So, why would a medical school be interested in this kind of work? Like law enforcement and the justice system, the medical profession often deals with clients who lie, or misrepresent the truth. If we can train doctors how to read body language and facial cues, they could establish intimacy with their patients more easily and detect when something serious is going on. And who better than an actor to teach this course, demonstrating how each of the emotions are registered on the face? This is one of the more rewarding “day jobs” I’ve had, because I learned the science behind much of what we do as actors.
So, there you have it! 3 examples of corporate training jobs that utilize acting skills. Now, on to the part you’ve been waiting for…
• How to get this kind of work •
Truthfully, most of this work comes by referral — you meet someone on set or in rehearsals who notices your intelligence and professionalism, and they ask you if you’ve ever done corporate training. On occasion, you might find something like this on the job boards, but rarely will you find it on casting sites. Outside of someone approaching you, the best way to find this work is to let people know you’re looking. Post requests on Facebook and Twitter, letting people know that you’re interested in getting involved in this kind of work.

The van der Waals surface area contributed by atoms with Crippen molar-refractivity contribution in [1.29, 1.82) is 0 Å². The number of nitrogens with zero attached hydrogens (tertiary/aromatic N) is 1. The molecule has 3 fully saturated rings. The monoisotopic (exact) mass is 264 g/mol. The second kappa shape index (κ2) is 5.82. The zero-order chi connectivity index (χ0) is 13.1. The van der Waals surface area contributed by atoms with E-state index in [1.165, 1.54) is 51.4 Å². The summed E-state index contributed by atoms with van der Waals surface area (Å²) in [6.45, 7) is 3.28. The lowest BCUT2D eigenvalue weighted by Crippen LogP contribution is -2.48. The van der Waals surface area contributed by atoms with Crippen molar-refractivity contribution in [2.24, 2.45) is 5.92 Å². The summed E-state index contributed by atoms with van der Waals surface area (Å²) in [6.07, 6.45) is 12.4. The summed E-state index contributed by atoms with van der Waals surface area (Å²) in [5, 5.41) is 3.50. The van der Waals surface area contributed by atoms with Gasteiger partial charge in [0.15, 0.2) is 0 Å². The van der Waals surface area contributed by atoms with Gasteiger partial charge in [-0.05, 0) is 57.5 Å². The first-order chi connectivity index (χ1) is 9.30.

For True Colors — There are hundreds, if not thousands, of facilitators across the globe. There’s not a central place to reach out to them, but if you’re interested I might suggest that you browse the True Colors website and see if there’s a person you can contact to find facilitators in your area.
Important to note:
Because corporate training is serious business, you must be the utmost professional. You must be well spoken, clean cut, and always on time. You must be a good listener and have the ability to represent both the consulting firm and the corporation you’ve been hired by. Most companies require that you have corporate attire (suit jacket, with shirt & tie for men; suit jacket with slacks or skirt for women.)
What do you think? How many of you have done corporate training work, and how has it supported your acting career? Any funny stories? Crazy stories? Leave a comment- I’d love to hear from you!
Added Bonus: (Because at Playbills vs Paying Bills, we think you deserve bonuses every now and then!)